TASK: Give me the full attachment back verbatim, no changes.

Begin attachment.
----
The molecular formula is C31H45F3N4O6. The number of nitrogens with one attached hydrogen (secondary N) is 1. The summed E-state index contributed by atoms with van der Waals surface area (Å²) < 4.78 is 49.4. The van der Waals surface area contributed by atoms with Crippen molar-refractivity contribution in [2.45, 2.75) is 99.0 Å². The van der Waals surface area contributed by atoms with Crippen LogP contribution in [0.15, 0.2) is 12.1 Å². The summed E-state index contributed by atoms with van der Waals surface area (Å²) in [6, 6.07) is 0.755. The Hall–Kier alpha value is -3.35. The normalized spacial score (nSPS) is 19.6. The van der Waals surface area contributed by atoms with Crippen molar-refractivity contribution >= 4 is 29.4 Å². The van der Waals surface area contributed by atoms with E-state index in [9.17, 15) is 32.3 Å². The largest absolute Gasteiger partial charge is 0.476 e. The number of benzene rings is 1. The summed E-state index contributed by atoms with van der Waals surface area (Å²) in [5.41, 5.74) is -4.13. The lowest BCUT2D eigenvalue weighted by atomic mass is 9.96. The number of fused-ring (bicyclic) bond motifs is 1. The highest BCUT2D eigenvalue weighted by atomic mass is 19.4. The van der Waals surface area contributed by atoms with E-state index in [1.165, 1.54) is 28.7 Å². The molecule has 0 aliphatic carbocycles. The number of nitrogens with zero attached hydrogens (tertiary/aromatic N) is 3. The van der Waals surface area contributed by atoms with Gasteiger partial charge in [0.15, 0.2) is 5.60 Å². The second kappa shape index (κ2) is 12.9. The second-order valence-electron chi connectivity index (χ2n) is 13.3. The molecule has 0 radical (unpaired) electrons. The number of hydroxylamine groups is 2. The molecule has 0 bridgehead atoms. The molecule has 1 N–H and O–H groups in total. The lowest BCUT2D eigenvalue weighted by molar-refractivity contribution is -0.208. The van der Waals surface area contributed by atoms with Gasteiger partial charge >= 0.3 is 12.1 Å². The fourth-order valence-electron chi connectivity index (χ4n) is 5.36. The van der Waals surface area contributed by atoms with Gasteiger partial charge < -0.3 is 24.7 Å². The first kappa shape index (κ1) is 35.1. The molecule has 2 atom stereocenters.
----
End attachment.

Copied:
The molecular formula is C31H45F3N4O6. The number of nitrogens with one attached hydrogen (secondary N) is 1. The summed E-state index contributed by atoms with van der Waals surface area (Å²) < 4.78 is 49.4. The van der Waals surface area contributed by atoms with Crippen molar-refractivity contribution in [2.45, 2.75) is 99.0 Å². The van der Waals surface area contributed by atoms with Crippen LogP contribution in [0.15, 0.2) is 12.1 Å². The summed E-state index contributed by atoms with van der Waals surface area (Å²) in [6, 6.07) is 0.755. The Hall–Kier alpha value is -3.35. The normalized spacial score (nSPS) is 19.6. The van der Waals surface area contributed by atoms with Crippen molar-refractivity contribution >= 4 is 29.4 Å². The van der Waals surface area contributed by atoms with E-state index in [9.17, 15) is 32.3 Å². The largest absolute Gasteiger partial charge is 0.476 e. The number of benzene rings is 1. The summed E-state index contributed by atoms with van der Waals surface area (Å²) in [5.41, 5.74) is -4.13. The lowest BCUT2D eigenvalue weighted by atomic mass is 9.96. The number of fused-ring (bicyclic) bond motifs is 1. The highest BCUT2D eigenvalue weighted by atomic mass is 19.4. The van der Waals surface area contributed by atoms with E-state index in [1.165, 1.54) is 28.7 Å². The molecule has 0 aliphatic carbocycles. The number of nitrogens with zero attached hydrogens (tertiary/aromatic N) is 3. The van der Waals surface area contributed by atoms with Gasteiger partial charge in [0.15, 0.2) is 5.60 Å². The second kappa shape index (κ2) is 12.9. The second-order valence-electron chi connectivity index (χ2n) is 13.3. The molecule has 0 radical (unpaired) electrons. The number of hydroxylamine groups is 2. The molecule has 0 bridgehead atoms. The molecule has 1 N–H and O–H groups in total. The lowest BCUT2D eigenvalue weighted by molar-refractivity contribution is -0.208. The van der Waals surface area contributed by atoms with Gasteiger partial charge >= 0.3 is 12.1 Å². The fourth-order valence-electron chi connectivity index (χ4n) is 5.36. The van der Waals surface area contributed by atoms with Gasteiger partial charge < -0.3 is 24.7 Å². The first kappa shape index (κ1) is 35.1. The molecule has 2 atom stereocenters.